Instead, "Last Days," with a style that almost suggests surveillance-camera neutrality, shows us the stuff hidden from the public and even from Blake's entourage - or as Van Sant calls them, the "rabbits," so named for their timidity and horniness. (At one point, Blake actually dresses up as Elmer Fudd for "wabbit-hunting.") Empty-seeming and smashed as Blake himself, this is a drama about what happens when the music's over - or nearly over.
For some, it will be an infuriating picture, because it so stubbornly excludes most of the things an average audience expects from a movie about a rock star. But in many ways, that's its strength. Pitt, who played a transvestite superstar in "Hedwig and the Angry Inch" and a young American in '60s revolutionary Paris in Bertolucci's "The Dreamers," does a remarkably self-abasing job. Avoiding self-projection, swallowing up his entire performance like a snake devouring its tail, he manages to suggest, in his shriveled mutter-monologues, what Blake once was and why he can't go on a minute more.
"Last Days" - like Van Sant's last two defiantly non-mainstream, somewhat homoerotic art movies, 2002's "Gerry" and the Cannes Palme d'Or-winning "Elephant" (2003) - seems a little bit in love with death. Eventually, the spooky lyricism of the style takes over. As executed by cinematographer Harris Savides, the long shots in "Last Days" replace cuts, jumps and all the frenetic editing and angle-switching that Hollywood has made into an international film language.
These protracted tracking shots and unbroken camera takes are part of the extreme style of some of the major European and Asian art film directors of today, including Greece's Theo Angelopoulos, Taiwan's Hou Hsiao-hsien and Van Sant's admitted inspiration, Hungary's Bela Tarr ("Satantango," "Damnation"). Van Sant, like Tarr and the others, doesn't coerce us. He tries to blend realism with feeling and fantasy, and within these long takes, both naturalistic-looking and highly theatrical, the directors and actors breathe in an alternative world.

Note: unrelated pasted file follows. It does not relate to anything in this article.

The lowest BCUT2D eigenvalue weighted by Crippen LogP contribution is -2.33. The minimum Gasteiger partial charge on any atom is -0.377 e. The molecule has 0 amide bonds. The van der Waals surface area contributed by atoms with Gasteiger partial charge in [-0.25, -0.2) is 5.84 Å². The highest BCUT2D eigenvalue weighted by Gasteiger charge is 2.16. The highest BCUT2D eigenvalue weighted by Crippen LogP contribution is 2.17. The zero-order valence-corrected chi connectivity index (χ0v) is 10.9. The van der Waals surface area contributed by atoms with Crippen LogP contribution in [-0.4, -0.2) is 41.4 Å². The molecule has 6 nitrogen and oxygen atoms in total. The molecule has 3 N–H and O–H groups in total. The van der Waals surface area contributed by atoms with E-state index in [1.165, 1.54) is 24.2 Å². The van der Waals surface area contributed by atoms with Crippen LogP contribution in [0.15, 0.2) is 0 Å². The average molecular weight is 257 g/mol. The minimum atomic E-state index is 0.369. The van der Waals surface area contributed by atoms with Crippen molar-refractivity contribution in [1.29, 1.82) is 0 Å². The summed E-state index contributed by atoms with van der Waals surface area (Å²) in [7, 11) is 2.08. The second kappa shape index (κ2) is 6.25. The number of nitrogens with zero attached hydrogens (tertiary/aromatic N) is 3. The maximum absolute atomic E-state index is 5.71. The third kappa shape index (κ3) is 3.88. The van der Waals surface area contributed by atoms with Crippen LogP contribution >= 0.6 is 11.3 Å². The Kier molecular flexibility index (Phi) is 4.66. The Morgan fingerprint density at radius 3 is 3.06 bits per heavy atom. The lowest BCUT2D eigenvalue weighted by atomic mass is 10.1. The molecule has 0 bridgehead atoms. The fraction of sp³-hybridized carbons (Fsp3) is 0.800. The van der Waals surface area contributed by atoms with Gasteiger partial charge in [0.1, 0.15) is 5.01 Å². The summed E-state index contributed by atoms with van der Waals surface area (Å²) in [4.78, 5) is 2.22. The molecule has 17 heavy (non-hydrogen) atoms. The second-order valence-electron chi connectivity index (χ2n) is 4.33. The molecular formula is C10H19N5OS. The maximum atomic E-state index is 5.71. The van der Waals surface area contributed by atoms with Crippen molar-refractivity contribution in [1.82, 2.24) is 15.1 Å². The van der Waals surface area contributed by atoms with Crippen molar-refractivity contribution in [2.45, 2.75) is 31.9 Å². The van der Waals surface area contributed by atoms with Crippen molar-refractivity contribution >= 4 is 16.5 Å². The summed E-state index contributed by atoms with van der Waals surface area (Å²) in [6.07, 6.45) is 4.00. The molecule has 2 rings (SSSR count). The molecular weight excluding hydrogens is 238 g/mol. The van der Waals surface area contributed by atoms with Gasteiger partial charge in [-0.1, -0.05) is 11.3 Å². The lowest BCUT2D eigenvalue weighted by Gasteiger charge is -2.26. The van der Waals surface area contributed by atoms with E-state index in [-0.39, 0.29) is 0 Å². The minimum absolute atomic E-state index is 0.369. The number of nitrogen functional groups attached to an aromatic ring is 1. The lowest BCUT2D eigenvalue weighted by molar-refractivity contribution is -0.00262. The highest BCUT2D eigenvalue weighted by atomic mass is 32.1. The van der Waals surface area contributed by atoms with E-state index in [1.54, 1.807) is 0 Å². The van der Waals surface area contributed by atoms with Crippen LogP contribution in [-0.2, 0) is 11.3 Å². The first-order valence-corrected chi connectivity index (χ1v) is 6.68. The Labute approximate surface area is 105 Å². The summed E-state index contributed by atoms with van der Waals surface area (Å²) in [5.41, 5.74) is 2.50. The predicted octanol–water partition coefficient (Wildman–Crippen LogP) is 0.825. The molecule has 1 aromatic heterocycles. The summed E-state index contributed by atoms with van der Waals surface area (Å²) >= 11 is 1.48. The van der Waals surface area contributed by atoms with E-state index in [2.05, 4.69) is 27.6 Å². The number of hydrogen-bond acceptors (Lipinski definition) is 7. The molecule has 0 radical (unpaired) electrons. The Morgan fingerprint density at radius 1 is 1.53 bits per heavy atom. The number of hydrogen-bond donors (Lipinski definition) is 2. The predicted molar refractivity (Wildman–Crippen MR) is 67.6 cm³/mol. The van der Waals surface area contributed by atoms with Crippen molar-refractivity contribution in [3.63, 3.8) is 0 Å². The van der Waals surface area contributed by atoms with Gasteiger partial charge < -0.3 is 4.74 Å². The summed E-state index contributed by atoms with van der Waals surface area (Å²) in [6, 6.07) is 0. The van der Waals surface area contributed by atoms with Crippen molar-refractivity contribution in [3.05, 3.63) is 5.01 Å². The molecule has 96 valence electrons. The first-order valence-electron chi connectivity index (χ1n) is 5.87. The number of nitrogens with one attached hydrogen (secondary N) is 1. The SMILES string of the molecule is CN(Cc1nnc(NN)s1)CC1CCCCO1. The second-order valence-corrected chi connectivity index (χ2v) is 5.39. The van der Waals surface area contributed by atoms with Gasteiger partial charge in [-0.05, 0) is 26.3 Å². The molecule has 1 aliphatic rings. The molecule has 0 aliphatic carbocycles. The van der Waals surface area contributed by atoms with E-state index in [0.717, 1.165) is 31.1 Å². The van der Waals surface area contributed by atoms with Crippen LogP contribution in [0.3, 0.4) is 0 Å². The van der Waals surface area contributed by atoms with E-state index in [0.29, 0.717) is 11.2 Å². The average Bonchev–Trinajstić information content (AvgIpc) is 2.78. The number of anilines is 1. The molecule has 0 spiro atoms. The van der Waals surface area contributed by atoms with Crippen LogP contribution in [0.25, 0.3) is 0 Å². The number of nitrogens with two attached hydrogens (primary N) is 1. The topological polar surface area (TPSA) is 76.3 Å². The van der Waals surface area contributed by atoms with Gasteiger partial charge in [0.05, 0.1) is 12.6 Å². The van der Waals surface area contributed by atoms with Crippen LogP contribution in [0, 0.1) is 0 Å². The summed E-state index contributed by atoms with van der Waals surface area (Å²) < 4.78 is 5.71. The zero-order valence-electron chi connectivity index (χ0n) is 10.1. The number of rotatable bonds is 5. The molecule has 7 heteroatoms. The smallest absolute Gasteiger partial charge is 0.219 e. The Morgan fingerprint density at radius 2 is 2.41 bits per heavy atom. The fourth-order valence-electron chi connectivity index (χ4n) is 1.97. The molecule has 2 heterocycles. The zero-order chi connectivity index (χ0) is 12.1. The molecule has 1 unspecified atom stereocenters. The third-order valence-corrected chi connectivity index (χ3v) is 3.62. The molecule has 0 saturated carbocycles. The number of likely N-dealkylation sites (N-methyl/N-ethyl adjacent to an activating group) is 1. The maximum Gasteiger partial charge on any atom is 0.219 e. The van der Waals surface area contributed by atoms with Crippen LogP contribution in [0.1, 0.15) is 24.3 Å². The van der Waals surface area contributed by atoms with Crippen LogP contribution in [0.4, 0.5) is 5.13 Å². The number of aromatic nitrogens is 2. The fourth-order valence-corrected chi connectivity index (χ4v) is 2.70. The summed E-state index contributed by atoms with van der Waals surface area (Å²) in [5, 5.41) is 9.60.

They die in it as well. The biography Van Sant gives us here is as much his own (in his post-"Drugstore Cowboy" affluence) or that of the late actor River Phoenix (who starred in Van Sant's "My Own Private Idaho"), or any young counterculture drug casualty he may lament. For Van Sant, Blake has a certain heroism because, for all his raging inner talent, he doesn't choose to win and live. Even if that philosophy is suicidal, the poetry of "Last Days" has a stoned grandeur.
Directed, written and edited by Gus Van Sant; photographed by Harris Savides; art direction by Tim Grimes; music by Michael Pitt, Lou Reed and the Velvet Underground, Boyz II Men, Jancquin, Hildegard Westerkamp and Rodrigo Lopresti; music consultant Thurston Moore; sound design by Leslie Schatz; produced by Dany Wolf. An HBO Films release; opens Friday, Aug. 12. Running time: 1:37. MPAA rating: R (language and some sexual content).
Blake - Michael Pitt
Luke - Lukas Haas
Asia - Asia Argento
Scott - Scott Green
Nicole - Nicole Vicius
Detective - Ricky Jay
Guy in Club - Harmony Korine
Elder Friberg No. 15 - Adam Friberg
Elder Friberg No. 25 - Andy Friberg
Yellow Book salesman - Thadeus A. Thomas